“Canada is increasingly a riskier place to live, work and insure,” said Craig Stewart, Vice-President, Climate Change and Federal Issues, Insurance Bureau of Canada.
The bureau’s stats back up Mr. Stewart’s words. Canada’s top 10 highest insurance loss years all occurred since 2011 with the exception of 1998, the year of Quebec’s infamous ice storm.
What is of particular interest to a resident of Alberta is how many of the disasters mentioned in those top 10 years occurred in this province and in my home city of Calgary. Of the events specifically mentioned the most, seven, occurred in Alberta. Next on the list were Ontario and Quebec with two each.
Of the cities specifically mentioned, Calgary topped the list at three: the rainstorm of 2012 and the hailstorms of 2020 and 2021. The great flood of 2013 was included in “Alberta floods.” Second was Fort McMurray with two: the fire of 2016 and the flood of 2020. No other city in the country was mentioned more than once.
(The flood of 2013 holds great resonance with me as the Elbow River, usually a sparkling blue/green delight, turned into a roiling brown monster and tore out the bottom floor of my apartment building leaving me homeless for the summer.)
Weather events categorized as ”catastrophic” have occurred in Calgary in almost every year since the flood. Extreme heat warnings with record high temperature and air quality advisories because of smoke from wildfires have become commonplace.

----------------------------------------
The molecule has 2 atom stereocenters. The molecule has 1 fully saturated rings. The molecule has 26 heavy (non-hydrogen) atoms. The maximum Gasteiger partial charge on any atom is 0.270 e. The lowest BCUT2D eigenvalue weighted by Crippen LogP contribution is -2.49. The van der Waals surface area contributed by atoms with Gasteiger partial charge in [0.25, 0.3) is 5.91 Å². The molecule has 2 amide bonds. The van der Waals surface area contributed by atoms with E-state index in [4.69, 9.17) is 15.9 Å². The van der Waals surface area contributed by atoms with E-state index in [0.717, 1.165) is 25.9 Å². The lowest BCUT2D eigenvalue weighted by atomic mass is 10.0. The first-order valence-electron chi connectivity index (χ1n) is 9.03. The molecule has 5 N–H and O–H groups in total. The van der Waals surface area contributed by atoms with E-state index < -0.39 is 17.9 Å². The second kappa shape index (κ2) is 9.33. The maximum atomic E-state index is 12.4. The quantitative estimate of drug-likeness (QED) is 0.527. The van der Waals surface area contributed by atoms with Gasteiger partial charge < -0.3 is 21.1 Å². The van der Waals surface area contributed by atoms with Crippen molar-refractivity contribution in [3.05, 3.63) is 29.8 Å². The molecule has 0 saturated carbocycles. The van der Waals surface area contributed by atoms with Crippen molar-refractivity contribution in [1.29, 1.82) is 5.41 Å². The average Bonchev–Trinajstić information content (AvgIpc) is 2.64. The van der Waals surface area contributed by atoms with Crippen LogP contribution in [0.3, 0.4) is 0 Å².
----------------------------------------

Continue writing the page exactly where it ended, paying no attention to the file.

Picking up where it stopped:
According to Jillian Curley, leader of the city’s climate adaptation team, ”We’ve had incredible hailstorms. We’ve had ‘Snowtember’ events, more of these damaging storms. We are seeing heavier snow storms through the winter and we’re seeing more rain at more times of the year than what we would have traditionally seen going back in the climate record.”
There are good reason why the city is disaster prone. It sits at the confluence of two rivers feeding from the Rockies only a few miles west. In June, the heaviest rainfall month coincides with the mountain snow melt and the two combined can produce a deluge.
As for storms, Calgary is located in “hail alley,” the epicentre for hailstorms in Canada. It is regarded as the hailstorm capital of the country.
And then looming over weather here as everywhere is the baleful influence of global warming, making storms fiercer, floods heavier and droughts hotter and longer. And now adding ever more smoke days to suck joy out of our too-short summers.
Calgary city council recognizes the challenge. In November 2021 it declared a climate emergency, a declaration not entirely appreciated by the provincial government.
The city is addressing climate change as a strategic priority and has implemented a Climate Implementation Plan. Climate resilience is one of council’s three foundations of its strategic direction for 2023-2026.
There is a certain irony in Canada’s oil capital suffering the effects of global warming possibly even more than other cities. It is an irony that the city leaders for the most part recognize. Our provincial leaders … not so much.